What has the EU ever done for us?
Apart from give consumers greater rights? And now a new directive empowers us even more
Faceless bureaucrats: we all owe them a ‘thank you’. Photograph: Thinkstock
You might not have realised it but when you woke up this morning you were more powerful than you were last Thursday – and you have a huge organisation of bureaucrats and metaphorical pen-pushers to thank for it.
Last Friday the European Union’s Consumer Rights Directive came into force in the Republic. While it might sound dull, it has given us the ability to put in their place dodgy retailers who have been employing all sorts of dirty tricks for years in order to part us from our cash.
The new directive gives us longer to change our minds after buying products online and it forces retailers to refund us money faster. Hidden charges have also had their day and those pre-ticked boxes which saw us inadvertently sign up to all manner of useless or overpriced things have also been outlawed.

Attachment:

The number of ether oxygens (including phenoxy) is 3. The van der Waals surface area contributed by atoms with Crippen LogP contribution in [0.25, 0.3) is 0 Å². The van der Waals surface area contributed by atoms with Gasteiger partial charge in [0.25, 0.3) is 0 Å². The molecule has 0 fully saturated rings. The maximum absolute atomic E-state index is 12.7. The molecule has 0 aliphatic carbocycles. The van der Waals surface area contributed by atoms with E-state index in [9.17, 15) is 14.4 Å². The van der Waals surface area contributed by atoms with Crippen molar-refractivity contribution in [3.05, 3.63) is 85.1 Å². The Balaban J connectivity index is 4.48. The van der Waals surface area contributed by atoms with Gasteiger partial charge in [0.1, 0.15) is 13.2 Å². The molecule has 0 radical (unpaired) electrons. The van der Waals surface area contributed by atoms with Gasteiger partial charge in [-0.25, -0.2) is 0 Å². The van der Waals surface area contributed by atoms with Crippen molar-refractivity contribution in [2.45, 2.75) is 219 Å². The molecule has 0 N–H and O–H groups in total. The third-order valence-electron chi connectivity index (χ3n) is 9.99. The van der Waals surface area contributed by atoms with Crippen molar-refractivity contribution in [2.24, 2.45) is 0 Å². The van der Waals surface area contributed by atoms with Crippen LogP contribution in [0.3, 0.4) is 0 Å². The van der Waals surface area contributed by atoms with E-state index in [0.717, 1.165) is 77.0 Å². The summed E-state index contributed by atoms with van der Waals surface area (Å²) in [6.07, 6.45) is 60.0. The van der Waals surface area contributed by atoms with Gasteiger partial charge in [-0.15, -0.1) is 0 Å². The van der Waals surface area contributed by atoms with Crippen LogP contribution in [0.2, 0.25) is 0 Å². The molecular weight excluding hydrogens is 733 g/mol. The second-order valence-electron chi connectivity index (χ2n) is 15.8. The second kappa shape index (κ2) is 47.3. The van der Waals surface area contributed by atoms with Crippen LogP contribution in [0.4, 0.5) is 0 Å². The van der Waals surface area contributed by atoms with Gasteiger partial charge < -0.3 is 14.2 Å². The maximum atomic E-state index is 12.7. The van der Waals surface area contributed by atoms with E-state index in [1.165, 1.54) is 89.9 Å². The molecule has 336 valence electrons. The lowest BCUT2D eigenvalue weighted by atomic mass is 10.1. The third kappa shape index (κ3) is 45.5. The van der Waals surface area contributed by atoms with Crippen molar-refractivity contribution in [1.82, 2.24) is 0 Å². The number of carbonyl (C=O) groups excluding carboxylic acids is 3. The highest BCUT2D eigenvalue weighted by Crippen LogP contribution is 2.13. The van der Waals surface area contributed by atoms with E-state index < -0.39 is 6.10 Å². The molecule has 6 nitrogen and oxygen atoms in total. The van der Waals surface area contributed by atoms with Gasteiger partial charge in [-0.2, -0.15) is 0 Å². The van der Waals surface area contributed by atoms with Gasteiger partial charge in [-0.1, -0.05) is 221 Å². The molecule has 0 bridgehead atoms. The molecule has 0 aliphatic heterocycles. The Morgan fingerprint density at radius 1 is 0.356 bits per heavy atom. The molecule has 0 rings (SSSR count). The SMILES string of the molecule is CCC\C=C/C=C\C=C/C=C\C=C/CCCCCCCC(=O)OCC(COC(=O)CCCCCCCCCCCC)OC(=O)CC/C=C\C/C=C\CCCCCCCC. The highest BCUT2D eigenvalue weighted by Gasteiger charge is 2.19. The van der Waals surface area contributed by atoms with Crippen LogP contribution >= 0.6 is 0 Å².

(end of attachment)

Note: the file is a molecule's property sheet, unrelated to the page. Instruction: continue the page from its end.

Rules governing long-distance selling matter now more than ever. A report published earlier this month shows why. Research from UPC ranked Ireland among “the world’s most digitally advanced economies”. It said e-commerce in all its forms would be worth €21.1 billion by 2020, up from a projected €8.4 billion this year and five times higher than just two years ago.
We will spend €12.7 billion online by 2020, up from €5.9 billion this year. So we need protection and the European Union has stepped up to the plate – as it so frequently does.
Here are just some ways we are better off because of the European project.